Chris Wallace returned to Fox News Sunday today, and obviously one of the biggest things on his mind today was the passing one week ago today of his father, legendary broadcaster Mike Wallace. Wallace opened by sharing an anecdote about father meeting his granddaughter Caroline. When Caroline learned her great-grandfather died, she drew a picture and wrote a note for him. Then, to give viewers a better idea of what kind of man he was, Wallace replayed a 2005 interview he conducted with his father.
Wallace the elder dismissed criticisms of the media as too liberal as “damn foolish,” and declared any American journalist, regardless of political ideology, to be a patriot. Wallace then went down the list of all the world leaders his father had interviewed over the years, and talked about that, through personal experience, he understood why some media writers believed his father to have an “underdeveloped sense of other people’s privacy.”
Wallace showed clips of his father getting a little too up close and personal with celebrities, including a little dig at Johnny Carson‘s drinking habits. When Wallace asked his father why he would joke about Carson being an alcoholic to the man’s face, the elder Wallace answered, “He’s a drunk!” Wallace asked his father why he asked such invasive questions of newsmakers and celebrities, and his father explained that these people understood the kind of interviewer he was before agreeing to come on. He added that he was inspired to pursue that kind of career after the death of his son Peter, Chris’ brother, in 1962.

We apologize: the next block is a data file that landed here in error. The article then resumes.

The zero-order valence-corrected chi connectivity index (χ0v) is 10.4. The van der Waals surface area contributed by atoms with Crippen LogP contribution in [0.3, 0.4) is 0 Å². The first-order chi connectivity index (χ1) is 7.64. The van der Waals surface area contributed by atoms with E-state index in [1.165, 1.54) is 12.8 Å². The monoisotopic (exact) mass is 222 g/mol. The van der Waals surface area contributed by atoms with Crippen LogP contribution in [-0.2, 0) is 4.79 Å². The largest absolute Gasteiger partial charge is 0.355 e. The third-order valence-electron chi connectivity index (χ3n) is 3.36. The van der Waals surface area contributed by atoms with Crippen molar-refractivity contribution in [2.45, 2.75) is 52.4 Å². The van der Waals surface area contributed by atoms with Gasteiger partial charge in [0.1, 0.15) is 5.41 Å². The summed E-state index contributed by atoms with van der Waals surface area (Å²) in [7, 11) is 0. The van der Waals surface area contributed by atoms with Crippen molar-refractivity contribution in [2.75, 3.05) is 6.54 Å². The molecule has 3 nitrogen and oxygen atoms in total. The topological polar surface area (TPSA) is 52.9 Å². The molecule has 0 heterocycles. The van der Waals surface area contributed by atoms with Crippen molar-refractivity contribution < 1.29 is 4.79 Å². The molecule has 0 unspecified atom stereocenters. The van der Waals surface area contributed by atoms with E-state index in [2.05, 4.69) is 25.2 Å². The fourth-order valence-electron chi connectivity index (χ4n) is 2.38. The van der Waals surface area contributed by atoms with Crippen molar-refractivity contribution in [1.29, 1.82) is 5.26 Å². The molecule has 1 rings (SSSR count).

Wallace wrapped up the interview by asking his father if he “hate[s] getting old.” His father said he didn’t care for it, but he still enjoyed doing the same thing every day for his job. Wallace showed his father a video of his great-grandson at just a few weeks old, and the two men ended their interview by saying they could not be prouder of each other. Back in the present, Wallace said that following the interview with his father, he said that “there’s no crying on Sunday talk shows.”
And then Wallace ended with some words straight from the heart.
“Over the last two decades, my father became my best friend. He was so interesting, so much fun to be around, and yes, sometimes so exasperating. I didn’t get into reporting, at least consciously, because of him. But we used to get such joy from sharing experiences with each other. So many times this week, I’ve wanted to ask him what he thinks about all the coverage of his life. And then I stop, and remember he’s not here. That is going to take some getting used to. I can’t imagine life without him.”
Watch the full tribute below, courtesy of Fox:
Have a tip we should know? firstname.lastname@example.org